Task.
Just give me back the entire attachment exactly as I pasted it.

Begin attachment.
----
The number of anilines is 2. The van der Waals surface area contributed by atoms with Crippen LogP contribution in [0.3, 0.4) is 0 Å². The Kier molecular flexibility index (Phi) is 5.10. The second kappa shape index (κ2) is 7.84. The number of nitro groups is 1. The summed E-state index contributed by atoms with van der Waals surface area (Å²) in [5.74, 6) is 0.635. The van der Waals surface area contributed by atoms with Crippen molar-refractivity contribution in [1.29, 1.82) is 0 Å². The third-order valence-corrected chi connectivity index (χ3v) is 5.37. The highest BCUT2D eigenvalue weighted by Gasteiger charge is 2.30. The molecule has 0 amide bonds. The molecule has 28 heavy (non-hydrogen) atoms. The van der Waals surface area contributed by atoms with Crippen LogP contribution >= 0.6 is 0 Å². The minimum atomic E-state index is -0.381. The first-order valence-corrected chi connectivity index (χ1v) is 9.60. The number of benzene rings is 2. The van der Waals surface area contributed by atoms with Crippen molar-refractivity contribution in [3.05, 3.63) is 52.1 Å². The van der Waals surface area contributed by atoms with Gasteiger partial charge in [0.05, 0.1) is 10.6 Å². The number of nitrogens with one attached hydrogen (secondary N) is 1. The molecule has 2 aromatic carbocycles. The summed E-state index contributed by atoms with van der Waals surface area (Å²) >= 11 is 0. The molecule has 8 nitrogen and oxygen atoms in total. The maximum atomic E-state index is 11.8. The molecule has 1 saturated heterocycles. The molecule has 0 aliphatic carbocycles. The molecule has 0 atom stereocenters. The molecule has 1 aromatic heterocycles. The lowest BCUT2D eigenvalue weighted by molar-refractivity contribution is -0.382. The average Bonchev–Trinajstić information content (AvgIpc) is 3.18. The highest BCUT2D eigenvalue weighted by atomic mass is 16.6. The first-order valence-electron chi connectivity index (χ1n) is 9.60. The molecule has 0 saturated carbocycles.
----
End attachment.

The number of anilines is 2. The van der Waals surface area contributed by atoms with Crippen LogP contribution in [0.3, 0.4) is 0 Å². The Kier molecular flexibility index (Phi) is 5.10. The second kappa shape index (κ2) is 7.84. The number of nitro groups is 1. The summed E-state index contributed by atoms with van der Waals surface area (Å²) in [5.74, 6) is 0.635. The van der Waals surface area contributed by atoms with Crippen molar-refractivity contribution in [1.29, 1.82) is 0 Å². The third-order valence-corrected chi connectivity index (χ3v) is 5.37. The highest BCUT2D eigenvalue weighted by Gasteiger charge is 2.30. The molecule has 0 amide bonds. The molecule has 28 heavy (non-hydrogen) atoms. The van der Waals surface area contributed by atoms with Crippen LogP contribution >= 0.6 is 0 Å². The minimum atomic E-state index is -0.381. The first-order valence-corrected chi connectivity index (χ1v) is 9.60. The number of benzene rings is 2. The van der Waals surface area contributed by atoms with Crippen molar-refractivity contribution in [3.05, 3.63) is 52.1 Å². The van der Waals surface area contributed by atoms with Gasteiger partial charge in [0.05, 0.1) is 10.6 Å². The number of nitrogens with one attached hydrogen (secondary N) is 1. The molecule has 2 aromatic carbocycles. The summed E-state index contributed by atoms with van der Waals surface area (Å²) >= 11 is 0. The molecule has 8 nitrogen and oxygen atoms in total. The maximum atomic E-state index is 11.8. The molecule has 1 saturated heterocycles. The molecule has 0 aliphatic carbocycles. The molecule has 0 atom stereocenters. The molecule has 1 aromatic heterocycles. The lowest BCUT2D eigenvalue weighted by molar-refractivity contribution is -0.382. The average Bonchev–Trinajstić information content (AvgIpc) is 3.18. The highest BCUT2D eigenvalue weighted by atomic mass is 16.6. The first-order valence-electron chi connectivity index (χ1n) is 9.60. The molecule has 0 saturated carbocycles.